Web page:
Market Watch with Alan Brugler
March 13, 2015
The weather in much of the country has suddenly shifted to above-normal temps, prompting a lot of spring-like behavior among the populace! Spring officially begins on Friday but the weather has finally turned the focus away from 2014 fundamentals to 2015 potentials in the US. The US dollar index bounced like a tightly coiled spring that had been tripped, raising costs to import a wide variety of commodities from the US and conversely making imports cheaper. Cotton acted like a broken spring, dropping pretty hard back into LDP territory. The grains and livestock are acting more like another famous spring, the Slinky. Prices are moving up and down in fairly well-defined ranges, awaiting concrete reasons to go elsewhere. Those reasons won’t be available for grains until the March 31 USDA reports, although we can’t rule out a preliminary outbreak attempt. For livestock, we think the coiling mechanism is meat export sales and shipments. Those have to go up to allow hogs to have a dollar-like bounce.
May corn futures lost 1.45% for the week, down 5½ cents for the week after posting a 13.5 cent trading range. Friday trade took the price down 8 cents, and that was the lowest closing price posted for the May contract since Feb. 2. US export sales reported this week were 514,400 MT, on the low end of expectations due to a large 343,300 MT cancellation of a prior sale to “unknown.” Total export commitments are 79% of the full-year USDA estimate, running ahead of the 77% average pace for this date. Weekly ethanol production rose from the previous week, and ethanol stocks declined by 400,000 barrels. Low gasoline prices and better weather are improving consumption, as is a return to a 35-cent discount of ethanol to gasoline. USDA this week confirmed that ethanol plants use less corn to produce fuel than the conversion rate they had previously used. As a result, they cut the 2014/15 corn use for ethanol estimate by 50 million bushels. The Commitment of Traders report published on Friday afternoon showed the large spec funds continued to lighten up on their net long position in corn futures and options for the week ending Tuesday March 10. Their net long position reported this afternoon was down to just 32,660 contracts, which was 17,533 contracts smaller than the previous week. The net change for the commercials was 30,136 contracts less-short than the previous week.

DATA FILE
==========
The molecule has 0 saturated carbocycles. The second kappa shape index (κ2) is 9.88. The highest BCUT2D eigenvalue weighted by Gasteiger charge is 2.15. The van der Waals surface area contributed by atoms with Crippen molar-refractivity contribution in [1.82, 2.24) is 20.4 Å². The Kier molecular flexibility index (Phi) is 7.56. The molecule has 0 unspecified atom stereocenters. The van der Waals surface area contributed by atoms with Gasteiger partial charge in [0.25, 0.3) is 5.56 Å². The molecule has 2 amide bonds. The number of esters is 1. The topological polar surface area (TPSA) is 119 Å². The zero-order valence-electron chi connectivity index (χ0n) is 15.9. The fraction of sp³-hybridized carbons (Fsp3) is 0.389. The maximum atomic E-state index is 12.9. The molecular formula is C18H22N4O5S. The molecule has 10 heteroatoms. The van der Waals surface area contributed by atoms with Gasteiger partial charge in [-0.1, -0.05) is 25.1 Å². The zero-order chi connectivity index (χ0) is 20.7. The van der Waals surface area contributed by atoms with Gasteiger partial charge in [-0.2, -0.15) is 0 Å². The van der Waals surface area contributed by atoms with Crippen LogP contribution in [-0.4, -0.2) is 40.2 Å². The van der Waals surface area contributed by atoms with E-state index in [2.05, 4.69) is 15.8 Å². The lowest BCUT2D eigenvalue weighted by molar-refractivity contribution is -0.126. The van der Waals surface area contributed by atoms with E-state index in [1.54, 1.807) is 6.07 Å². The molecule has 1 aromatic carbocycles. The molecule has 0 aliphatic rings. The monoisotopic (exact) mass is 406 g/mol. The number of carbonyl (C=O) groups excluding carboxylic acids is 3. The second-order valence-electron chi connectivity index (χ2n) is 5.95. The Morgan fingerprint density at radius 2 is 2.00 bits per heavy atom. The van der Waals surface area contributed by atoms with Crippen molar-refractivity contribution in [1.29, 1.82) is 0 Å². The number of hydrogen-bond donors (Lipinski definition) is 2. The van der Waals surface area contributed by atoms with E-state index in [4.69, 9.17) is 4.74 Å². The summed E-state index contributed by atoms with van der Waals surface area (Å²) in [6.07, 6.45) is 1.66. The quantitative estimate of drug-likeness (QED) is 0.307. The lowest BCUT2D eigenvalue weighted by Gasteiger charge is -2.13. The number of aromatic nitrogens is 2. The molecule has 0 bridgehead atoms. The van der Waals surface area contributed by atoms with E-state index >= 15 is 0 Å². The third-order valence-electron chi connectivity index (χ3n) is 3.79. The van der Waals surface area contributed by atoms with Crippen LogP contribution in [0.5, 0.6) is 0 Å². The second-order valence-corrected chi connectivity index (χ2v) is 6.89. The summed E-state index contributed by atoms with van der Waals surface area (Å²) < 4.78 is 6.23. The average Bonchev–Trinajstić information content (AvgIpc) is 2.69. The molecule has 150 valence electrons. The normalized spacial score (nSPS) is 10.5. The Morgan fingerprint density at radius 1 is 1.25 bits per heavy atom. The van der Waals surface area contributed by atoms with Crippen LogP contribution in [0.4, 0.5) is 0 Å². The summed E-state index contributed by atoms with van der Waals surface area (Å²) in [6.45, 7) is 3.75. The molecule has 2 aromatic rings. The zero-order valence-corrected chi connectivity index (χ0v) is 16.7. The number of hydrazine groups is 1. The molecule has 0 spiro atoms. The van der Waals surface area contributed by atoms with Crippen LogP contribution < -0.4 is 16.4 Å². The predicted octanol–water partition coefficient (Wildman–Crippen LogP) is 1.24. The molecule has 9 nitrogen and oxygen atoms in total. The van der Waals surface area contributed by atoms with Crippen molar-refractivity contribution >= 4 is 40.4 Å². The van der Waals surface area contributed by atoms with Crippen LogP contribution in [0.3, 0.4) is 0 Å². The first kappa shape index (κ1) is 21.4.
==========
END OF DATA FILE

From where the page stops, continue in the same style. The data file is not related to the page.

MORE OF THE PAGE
May soybeans posted a loss of 11 cents this week, after losing 16 ½ cents per bushel on Friday. Net soybean export sales reported this week were 198,700 MT, well below trade estimates. Meal sales were slower at 101,800. Accumulated meal exports as a percent of the total projection are only 48%, vs. 59% at this point last year and the five-year average pace of 59% for this date. Soybean export commitments as a % of the total projected by USDA for the year are at 98% vs. the 5-yr average of 94% for this week of the year. USDA left the domestic balance sheet for soybeans unchanged in the WASDE report earlier this week; effectively kicking that can down the road until after the monthly crush report from NOPA on Monday and more concrete data in the quarterly grain stocks report at the end of March. In the weekly COT report from the CFTC realeased this afternoon, showing positions as of the Tueday close, managed money accounts were shown to be going back to a net-short position in soybeans during the reporting week that ended with the closing bell on Tuesday. The net short position reported this afternoon was -17,414 contracts. Commercial accounts were reported to be net short -23,088 contracts.